Now this is an interesting essay, on how popular tourist travel books tend to sanitize dictatorships for the backpack and birkenstock set. Here's a taste:
There's a formula to them: a pro forma acknowledgment of a lack of democracy and freedom followed by exercises in moral equivalence, various contorted attempts to contextualize authoritarianism or atrocities, and scorching attacks on the U.S. foreign policy that precipitated these defensive and desperate actions. Throughout, there is the consistent refrain that economic backwardness should be viewed as cultural authenticity, not to mention an admirable rejection of globalization and American hegemony. The hotel recommendations might be useful, but the guidebooks are clotted with historical revisionism, factual errors, and a toxic combination of Orientalism and pathological self-loathing....
Has the media convinced you that the burqa is an instrument of oppression? Lonely Planet: Afghanistan, in a rare bit of what appears to be Taliban nostalgia, explains: "The burqa can be seen as a tool to increase mobility and security, a nuance often missed in the outside world's image of the garment. Assuming that a burqa-clad woman is not empowered and in need of liberation is a naïve construct."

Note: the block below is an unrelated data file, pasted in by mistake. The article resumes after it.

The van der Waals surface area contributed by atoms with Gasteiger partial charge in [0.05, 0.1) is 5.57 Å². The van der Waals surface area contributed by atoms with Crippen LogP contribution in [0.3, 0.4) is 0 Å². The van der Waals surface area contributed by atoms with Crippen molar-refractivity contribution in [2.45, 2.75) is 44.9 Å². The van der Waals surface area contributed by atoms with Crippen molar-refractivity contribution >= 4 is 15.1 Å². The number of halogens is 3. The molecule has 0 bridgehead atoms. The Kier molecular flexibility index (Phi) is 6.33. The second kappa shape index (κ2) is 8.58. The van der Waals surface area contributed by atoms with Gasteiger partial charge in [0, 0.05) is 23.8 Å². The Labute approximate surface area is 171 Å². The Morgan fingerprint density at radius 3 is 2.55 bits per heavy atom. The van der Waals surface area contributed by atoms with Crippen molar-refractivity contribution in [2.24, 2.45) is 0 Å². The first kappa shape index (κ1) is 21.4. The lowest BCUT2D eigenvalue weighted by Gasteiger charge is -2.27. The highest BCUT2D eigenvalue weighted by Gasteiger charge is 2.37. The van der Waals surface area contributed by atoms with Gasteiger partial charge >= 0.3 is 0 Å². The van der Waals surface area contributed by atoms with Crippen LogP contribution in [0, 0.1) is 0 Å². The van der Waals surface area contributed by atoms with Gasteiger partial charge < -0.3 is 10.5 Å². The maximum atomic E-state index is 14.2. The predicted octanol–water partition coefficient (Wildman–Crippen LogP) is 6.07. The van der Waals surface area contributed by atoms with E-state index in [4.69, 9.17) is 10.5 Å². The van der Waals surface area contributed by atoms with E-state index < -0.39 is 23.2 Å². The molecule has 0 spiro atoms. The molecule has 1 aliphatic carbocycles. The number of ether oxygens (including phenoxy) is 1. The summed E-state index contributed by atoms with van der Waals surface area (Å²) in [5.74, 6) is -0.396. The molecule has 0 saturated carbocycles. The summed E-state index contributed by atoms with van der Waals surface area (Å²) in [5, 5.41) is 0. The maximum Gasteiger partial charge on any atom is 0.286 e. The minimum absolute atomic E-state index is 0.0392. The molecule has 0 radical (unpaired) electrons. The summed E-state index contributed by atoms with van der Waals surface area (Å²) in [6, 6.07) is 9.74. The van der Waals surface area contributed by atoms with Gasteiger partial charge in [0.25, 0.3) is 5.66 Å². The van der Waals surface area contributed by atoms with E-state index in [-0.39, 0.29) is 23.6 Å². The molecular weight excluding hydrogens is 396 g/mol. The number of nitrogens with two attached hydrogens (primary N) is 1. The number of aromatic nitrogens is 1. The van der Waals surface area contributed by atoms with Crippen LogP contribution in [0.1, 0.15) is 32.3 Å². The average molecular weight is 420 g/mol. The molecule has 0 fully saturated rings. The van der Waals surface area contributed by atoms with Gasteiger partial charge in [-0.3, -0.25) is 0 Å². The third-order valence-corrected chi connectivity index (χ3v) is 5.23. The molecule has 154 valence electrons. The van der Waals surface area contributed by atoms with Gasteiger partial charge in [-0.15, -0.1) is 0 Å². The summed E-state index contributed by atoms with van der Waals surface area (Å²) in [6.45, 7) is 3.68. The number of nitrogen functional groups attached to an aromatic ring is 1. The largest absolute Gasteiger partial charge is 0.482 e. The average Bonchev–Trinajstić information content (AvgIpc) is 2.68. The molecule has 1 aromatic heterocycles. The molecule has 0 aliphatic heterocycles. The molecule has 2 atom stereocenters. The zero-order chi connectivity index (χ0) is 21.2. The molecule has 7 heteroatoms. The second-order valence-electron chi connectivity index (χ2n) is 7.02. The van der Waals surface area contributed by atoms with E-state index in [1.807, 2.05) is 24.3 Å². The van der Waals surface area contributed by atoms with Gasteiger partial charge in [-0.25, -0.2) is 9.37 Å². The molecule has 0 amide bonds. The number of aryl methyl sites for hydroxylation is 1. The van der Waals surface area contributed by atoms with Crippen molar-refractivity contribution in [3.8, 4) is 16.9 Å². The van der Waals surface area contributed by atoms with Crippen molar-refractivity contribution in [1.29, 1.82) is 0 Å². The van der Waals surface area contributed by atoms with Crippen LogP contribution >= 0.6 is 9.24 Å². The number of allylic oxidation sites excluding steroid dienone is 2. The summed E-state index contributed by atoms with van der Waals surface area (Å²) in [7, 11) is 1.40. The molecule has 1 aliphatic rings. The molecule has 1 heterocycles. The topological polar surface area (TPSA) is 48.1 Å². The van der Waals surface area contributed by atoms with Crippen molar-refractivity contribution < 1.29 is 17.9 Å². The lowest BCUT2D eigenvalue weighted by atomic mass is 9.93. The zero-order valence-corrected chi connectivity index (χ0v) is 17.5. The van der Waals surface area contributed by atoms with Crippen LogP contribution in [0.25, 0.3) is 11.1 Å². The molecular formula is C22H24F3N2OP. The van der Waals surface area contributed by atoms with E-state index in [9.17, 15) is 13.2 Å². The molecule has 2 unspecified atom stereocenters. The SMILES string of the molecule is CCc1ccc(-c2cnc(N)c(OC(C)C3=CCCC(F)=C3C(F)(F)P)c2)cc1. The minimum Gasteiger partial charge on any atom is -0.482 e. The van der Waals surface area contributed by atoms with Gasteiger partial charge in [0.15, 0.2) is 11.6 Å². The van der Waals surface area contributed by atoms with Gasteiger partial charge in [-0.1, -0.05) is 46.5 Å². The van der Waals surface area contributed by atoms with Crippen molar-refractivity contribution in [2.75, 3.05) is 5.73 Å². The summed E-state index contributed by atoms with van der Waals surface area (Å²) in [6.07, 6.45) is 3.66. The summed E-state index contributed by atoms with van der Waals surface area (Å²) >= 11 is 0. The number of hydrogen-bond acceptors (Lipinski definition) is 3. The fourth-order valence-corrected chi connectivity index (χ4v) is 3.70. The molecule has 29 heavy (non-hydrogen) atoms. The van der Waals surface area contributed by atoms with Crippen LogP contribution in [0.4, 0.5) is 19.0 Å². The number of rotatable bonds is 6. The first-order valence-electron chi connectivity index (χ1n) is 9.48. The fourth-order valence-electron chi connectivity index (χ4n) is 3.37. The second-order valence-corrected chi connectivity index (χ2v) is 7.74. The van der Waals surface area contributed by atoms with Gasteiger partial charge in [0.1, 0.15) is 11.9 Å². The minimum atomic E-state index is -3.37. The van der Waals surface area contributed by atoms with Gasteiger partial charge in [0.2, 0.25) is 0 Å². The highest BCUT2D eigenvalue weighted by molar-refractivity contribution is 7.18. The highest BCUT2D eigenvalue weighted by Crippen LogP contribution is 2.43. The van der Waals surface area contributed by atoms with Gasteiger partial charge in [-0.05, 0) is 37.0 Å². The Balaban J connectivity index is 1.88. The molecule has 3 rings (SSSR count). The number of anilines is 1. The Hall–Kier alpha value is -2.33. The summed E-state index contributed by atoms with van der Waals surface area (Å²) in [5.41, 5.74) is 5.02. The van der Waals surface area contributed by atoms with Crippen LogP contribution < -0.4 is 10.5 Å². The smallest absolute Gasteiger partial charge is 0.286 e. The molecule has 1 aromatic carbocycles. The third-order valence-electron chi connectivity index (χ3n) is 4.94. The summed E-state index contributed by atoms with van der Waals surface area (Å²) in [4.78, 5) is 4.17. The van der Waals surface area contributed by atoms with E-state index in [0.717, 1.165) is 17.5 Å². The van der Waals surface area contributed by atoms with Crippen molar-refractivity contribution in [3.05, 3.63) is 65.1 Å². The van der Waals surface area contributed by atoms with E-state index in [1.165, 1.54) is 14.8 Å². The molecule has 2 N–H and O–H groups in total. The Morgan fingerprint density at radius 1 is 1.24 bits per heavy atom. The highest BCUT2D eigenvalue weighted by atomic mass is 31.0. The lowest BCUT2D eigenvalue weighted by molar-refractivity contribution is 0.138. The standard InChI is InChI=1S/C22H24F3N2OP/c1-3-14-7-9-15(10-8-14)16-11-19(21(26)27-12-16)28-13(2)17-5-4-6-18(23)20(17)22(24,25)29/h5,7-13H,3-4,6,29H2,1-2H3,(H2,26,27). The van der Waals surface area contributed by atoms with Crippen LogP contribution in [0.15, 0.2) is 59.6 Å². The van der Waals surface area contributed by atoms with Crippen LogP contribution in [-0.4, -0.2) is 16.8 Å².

Western media outlets have misinformed us on Iran as well. Lonely Planet: Iran assures travelers to the Islamic Republic that "99% of Iranians -- and perhaps even [President] Ahmadinejad himself aren't interested in a nuclear conflict with Israel. In fact, ignore all the hyperventilating about nuclear weapons, because it's "hard to argue with" Iran's claim that its uranium-enrichment program exists only for peaceful purposes.